How to Act Like a Saint

A friend of mine is watching his wife die.

She’s in her 50’s, spouse, mother, highly respected, beloved and in the last stages of cancer. While raised in religious homes neither of them have the gift of faith, both are going through this time, to use their words, ‘without God.’  This is to say, they find no comfort in the idea of God nor inclination to investigate it.  So they have given little thought to the presence of the divine or any possible way in which ‘God’ might help.

Maybe you know people like this.

I know many. And that’s why it’s really important to understand faith as a gift. Scripture alludes to this (Eph. 2:8) and Christians are at their best when we understand that the gift we have – of the knowledge of God’s presence and action in the world – is given to us not to flaunt or boast about, but to use to better our lives and those around us.

Christians have a long and scary history of judging those who do not have this gift – as if to say, ‘I inherited my uncle’s estate and you didn’t – na, na, na, na, na!’ After all, that’s what we did. We didn’t earn this warmth in our hearts, peace in our souls, or understanding of a framework of love upon which to build our lives. This was all gift, gift, gift.

So when we encounter those who tell us they are ‘without God’ our first response must be to cast all judgment aside – after all, ‘without God’ is where we are too, save the gift we’ve been given. Our best response is to come alongside those who are hurting, remembering that this is why God gave us the gift in the first place.

All Saints’ Sunday asks us to remember this gift and the many ways it has been made manifest in those who have gone before us. It is to praise God for God’s generosity. However, it is also for the grace God has in dealing with those who have not received this gift – those whom God created and loves but who might call themselves ‘far from God.’  As we know, judgment is not in our job description, compassion, grace, and love are. So in this holy season, who around us could use love, compassion, and a helping hand through adversity and trial? How do we use God’s gift to us of sainthood for the well-being of others? How do we act like a saint and love others as Christ has loved us?

Simplify - Bill Hybels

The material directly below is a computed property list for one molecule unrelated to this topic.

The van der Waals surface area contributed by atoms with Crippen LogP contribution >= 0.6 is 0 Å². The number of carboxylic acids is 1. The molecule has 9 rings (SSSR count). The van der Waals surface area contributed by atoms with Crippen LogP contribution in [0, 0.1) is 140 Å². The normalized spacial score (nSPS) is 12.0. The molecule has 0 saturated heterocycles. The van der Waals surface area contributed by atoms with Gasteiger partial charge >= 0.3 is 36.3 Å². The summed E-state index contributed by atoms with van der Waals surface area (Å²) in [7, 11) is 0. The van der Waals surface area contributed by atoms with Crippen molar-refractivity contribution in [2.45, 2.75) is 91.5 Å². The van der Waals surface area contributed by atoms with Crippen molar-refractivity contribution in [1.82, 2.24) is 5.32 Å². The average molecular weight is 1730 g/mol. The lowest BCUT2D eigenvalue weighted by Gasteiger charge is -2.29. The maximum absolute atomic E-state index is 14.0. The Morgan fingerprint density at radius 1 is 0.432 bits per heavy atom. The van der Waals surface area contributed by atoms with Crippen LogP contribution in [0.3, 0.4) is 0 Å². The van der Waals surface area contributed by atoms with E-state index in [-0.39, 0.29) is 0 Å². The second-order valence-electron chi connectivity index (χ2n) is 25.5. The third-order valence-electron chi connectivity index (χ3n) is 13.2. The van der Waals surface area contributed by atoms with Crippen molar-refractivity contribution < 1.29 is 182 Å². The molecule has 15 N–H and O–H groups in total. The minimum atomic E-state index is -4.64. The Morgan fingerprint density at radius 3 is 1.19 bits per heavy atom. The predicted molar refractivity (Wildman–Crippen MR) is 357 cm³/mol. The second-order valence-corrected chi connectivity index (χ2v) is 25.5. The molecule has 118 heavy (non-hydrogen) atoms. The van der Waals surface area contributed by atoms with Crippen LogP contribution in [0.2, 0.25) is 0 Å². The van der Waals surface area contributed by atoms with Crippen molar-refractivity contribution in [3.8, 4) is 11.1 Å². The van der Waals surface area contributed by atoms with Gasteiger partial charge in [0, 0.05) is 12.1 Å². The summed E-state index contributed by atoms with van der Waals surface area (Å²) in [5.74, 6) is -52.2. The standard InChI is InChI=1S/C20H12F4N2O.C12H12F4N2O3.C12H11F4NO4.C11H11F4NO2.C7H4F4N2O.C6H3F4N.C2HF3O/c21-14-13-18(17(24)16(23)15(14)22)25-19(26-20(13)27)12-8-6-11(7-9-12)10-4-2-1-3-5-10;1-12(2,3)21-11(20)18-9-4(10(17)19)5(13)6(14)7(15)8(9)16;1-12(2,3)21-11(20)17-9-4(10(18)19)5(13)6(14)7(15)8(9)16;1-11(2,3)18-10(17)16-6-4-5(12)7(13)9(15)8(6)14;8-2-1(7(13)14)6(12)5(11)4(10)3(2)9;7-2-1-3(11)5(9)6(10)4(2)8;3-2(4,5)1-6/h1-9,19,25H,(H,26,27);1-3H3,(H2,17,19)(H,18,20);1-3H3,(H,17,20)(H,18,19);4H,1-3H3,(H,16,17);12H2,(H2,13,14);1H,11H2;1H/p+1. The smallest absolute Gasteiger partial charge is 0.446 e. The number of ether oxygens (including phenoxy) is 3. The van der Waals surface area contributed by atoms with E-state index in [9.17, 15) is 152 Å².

Fail - JR Briggs
Exploring Our Hebraic Heritage - Marvin Wilson

"I am not a Bible person!"

‘I am not a Bible person!’ exclaimed the elegant and sophisticated woman sitting across the table from me during Coffee Hour, ‘I am an Episcopalian.’

Those around her laughed, not because of her accuracy, but her intention.

After all, the moniker ‘Bible person’ conjures up images of ill-educated, over-bearing and angry street preachers looking to harass and condemn. We think just because the ‘Bible person’ is louder – and can quote chapter and verse – they know the Bible better than the rest of us. That’s rarely the case. After all, whenever someone says, ‘The Bible says…’ they’re really saying, ‘My reading of the Bible says…’

The truth is if you’re an Episcopalian you are a Bible person.  First, it was from this tradition that the Bible was translated and promoted in English in the first place – including the invention of chapter and verse. Second, it was this tradition that published the most popular and influential version of the Bible in the world - the King James Version. And third, every Sunday morning, the average Episcopalian hears more of the Bible, and from more varied places in the Bible, than a very large number of the ‘bible’ churches out there.

Go ahead and keep your image of ‘Bible person’ – but please, please don’t shortchange what that means. At the heart of the Anglican/Episcopal tradition is a soul that yearns to have God’s words define us – to be inside us, on our hearts and in our minds – so that we might become more fully who we are and who we’re meant to be. You may not know chapter and verse, but you know more of the Bible than you think.

Fail – J.R. Briggs
Exploring Our Hebraic Heritage – Marvin Wilson
The Bible


Ever been caught in one of these traps?

A loveless marriage?
A body that just won't cooperate?
A dead-end job?
A dysfunctional family?
An addictive behavior?
An undesirable economic situation?
An unhealthy habit?
A boring and dreary life?

Sometimes that trap is so strong it’s all we can see. The walls close in. We feel bound, limited, constrained and depressed.

Jesus knows all about traps. He spent much of his earthly life avoiding them. And even when he was caught, it was only for 3 days. I suspect Jesus was unable to be trapped because 1) he knew that any earthly trap was temporary, 2) he was content with what he had, and 3) he looked to God at all times.

What is the trap you’re in?

Can we begin to understand that it’s only temporary, that we can find some sort of peace in it, and can we look to God to bring us through it? Every trap offers the opportunity to be transformed. God doesn’t set traps, but God uses them to transform us more fully into the image and likeness of Jesus.